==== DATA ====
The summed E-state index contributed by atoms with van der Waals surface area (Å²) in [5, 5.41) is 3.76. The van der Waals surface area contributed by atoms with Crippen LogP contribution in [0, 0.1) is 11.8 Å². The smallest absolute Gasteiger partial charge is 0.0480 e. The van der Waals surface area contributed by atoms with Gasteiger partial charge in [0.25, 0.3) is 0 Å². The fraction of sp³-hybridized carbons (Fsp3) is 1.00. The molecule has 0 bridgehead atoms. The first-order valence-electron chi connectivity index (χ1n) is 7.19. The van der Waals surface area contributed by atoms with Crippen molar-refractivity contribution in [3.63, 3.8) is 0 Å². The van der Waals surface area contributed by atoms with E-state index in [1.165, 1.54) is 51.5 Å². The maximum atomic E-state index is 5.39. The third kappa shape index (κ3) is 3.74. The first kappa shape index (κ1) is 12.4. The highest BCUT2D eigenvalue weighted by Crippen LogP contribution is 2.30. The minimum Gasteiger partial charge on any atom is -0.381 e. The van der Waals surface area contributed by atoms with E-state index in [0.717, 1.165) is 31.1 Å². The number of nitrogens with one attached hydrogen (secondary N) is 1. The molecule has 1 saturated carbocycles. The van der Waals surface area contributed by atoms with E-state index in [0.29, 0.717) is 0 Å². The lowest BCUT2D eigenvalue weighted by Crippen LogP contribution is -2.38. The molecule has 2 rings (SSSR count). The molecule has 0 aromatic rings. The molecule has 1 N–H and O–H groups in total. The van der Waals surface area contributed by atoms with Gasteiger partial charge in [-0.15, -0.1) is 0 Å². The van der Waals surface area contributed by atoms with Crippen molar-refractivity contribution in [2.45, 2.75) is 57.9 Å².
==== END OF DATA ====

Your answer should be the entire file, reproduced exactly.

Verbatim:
The summed E-state index contributed by atoms with van der Waals surface area (Å²) in [5, 5.41) is 3.76. The van der Waals surface area contributed by atoms with Crippen LogP contribution in [0, 0.1) is 11.8 Å². The smallest absolute Gasteiger partial charge is 0.0480 e. The van der Waals surface area contributed by atoms with Gasteiger partial charge in [0.25, 0.3) is 0 Å². The fraction of sp³-hybridized carbons (Fsp3) is 1.00. The molecule has 0 bridgehead atoms. The first-order valence-electron chi connectivity index (χ1n) is 7.19. The van der Waals surface area contributed by atoms with Crippen molar-refractivity contribution in [3.63, 3.8) is 0 Å². The van der Waals surface area contributed by atoms with E-state index in [1.165, 1.54) is 51.5 Å². The maximum atomic E-state index is 5.39. The third kappa shape index (κ3) is 3.74. The first kappa shape index (κ1) is 12.4. The highest BCUT2D eigenvalue weighted by Crippen LogP contribution is 2.30. The minimum Gasteiger partial charge on any atom is -0.381 e. The van der Waals surface area contributed by atoms with E-state index in [0.717, 1.165) is 31.1 Å². The number of nitrogens with one attached hydrogen (secondary N) is 1. The molecule has 1 saturated carbocycles. The van der Waals surface area contributed by atoms with E-state index in [0.29, 0.717) is 0 Å². The lowest BCUT2D eigenvalue weighted by Crippen LogP contribution is -2.38. The molecule has 2 rings (SSSR count). The molecule has 0 aromatic rings. The molecule has 1 N–H and O–H groups in total. The van der Waals surface area contributed by atoms with Gasteiger partial charge in [-0.15, -0.1) is 0 Å². The van der Waals surface area contributed by atoms with Crippen molar-refractivity contribution in [2.45, 2.75) is 57.9 Å².